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eco print showing layers of imprints from multiple print sessions

When things don’t quite turn out great; don’t ever despair and give up! Try to be even more creative, take it up a notch. Eco printing is not limited to one print; so many amazing effects are possible. I’ll show you how to take drab prints to ‘Fab’ prints!

madder dyed with fresh leaves placed

The basic Eco Print:

It probably starts somewhat like this; damp dyed fabric (madder dyed in this case), leaves placed and then layered with an iron blanket, barrier layer (upcycled reused plastic). Tightly rolled, tied and processed (my favourite in microwave) and waiting with anticipation for an amazing result! It’s so exciting!

Reddish eco print showing sumac leaf details

Oh wow! Unroll and see all the details and tones. When the prints are wet they tend to be darker and brighter. Washing will also sometimes take some of the contrasts away.

reddish silk scarf with many tones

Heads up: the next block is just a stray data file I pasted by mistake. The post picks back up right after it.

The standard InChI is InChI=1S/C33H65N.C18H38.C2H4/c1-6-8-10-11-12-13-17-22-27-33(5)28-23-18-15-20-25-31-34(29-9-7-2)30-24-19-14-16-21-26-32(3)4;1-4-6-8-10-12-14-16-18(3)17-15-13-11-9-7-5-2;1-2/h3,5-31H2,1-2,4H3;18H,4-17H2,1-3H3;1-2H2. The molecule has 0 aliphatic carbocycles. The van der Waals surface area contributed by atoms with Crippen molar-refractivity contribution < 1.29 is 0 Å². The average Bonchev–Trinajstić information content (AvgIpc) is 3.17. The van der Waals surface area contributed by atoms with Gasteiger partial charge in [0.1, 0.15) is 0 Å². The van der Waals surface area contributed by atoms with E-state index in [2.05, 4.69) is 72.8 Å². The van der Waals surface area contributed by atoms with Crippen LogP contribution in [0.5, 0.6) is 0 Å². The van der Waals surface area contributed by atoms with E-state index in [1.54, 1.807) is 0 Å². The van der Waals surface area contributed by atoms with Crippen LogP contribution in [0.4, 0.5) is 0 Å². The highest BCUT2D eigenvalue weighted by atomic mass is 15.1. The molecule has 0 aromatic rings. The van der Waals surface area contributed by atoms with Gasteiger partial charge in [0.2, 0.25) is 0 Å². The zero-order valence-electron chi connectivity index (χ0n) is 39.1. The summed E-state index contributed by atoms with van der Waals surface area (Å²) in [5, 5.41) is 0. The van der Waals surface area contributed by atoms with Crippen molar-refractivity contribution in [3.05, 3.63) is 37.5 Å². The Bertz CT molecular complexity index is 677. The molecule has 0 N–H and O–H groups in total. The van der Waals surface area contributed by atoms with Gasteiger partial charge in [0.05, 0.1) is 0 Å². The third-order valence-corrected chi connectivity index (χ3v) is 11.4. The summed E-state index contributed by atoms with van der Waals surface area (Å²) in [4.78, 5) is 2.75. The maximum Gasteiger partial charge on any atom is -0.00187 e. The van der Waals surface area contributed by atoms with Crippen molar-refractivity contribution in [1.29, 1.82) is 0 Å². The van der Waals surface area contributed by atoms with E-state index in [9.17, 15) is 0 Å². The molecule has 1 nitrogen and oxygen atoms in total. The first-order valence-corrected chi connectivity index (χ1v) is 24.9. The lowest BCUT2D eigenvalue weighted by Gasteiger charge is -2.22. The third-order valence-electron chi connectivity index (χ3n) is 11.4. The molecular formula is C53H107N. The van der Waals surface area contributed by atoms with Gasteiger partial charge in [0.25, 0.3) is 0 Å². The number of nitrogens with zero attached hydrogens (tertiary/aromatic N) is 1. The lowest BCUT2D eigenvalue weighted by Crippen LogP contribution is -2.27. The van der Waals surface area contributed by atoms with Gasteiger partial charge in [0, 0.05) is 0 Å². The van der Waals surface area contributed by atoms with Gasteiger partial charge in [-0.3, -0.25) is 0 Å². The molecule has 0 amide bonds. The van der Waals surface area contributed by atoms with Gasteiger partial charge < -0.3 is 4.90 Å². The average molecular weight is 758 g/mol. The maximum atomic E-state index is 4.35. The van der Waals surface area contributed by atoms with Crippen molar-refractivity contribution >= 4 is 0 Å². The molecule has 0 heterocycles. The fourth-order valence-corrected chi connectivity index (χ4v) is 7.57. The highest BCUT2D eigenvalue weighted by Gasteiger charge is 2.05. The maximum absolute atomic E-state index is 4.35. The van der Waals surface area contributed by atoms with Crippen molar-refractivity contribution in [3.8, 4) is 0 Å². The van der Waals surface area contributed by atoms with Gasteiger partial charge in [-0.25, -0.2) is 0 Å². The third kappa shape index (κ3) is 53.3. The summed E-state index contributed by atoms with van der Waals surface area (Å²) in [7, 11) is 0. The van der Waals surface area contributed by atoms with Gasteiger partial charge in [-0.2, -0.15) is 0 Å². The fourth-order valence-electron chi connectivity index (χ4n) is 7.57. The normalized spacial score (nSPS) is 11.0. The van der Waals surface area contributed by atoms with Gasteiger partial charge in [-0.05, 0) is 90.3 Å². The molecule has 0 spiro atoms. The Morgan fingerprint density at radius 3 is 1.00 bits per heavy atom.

Everyone has their own taste and preferences. This would be totally acceptable and beautiful, but I like more defined details. That’s just how I am, even how I paint. I also tend to think there is always a way to improve designs… the curse of being a designer.

preprinted scarf with new layer of leaves

Eco Print Round #2:

So after washing and some contemplation I decided I did not have much to lose by trying another round of Eco printing. Out came the leaves and a simple use of and iron blanket again.

unveiling of print showing more depth

Tada!!! Well, much to my surprise many things seemed to happen inside that mysterious bundle! Can you see it!? The layering of shapes is interesting, since you can the silhouettes through the leaf shapes.

unrolling of bundled leaves and silk scarf

Even though the fabric was washed and dried and even sat for a while, it still possessed the ability to react with the ‘new’ tannins and ‘new’ iron blanket. Yes, I know it now has a lot of darks meaning there is quite a bit of iron which can degrade the fabric over time. I’d like to think I am making heirlooms but I’m much more in the ‘now’ than the +75 years!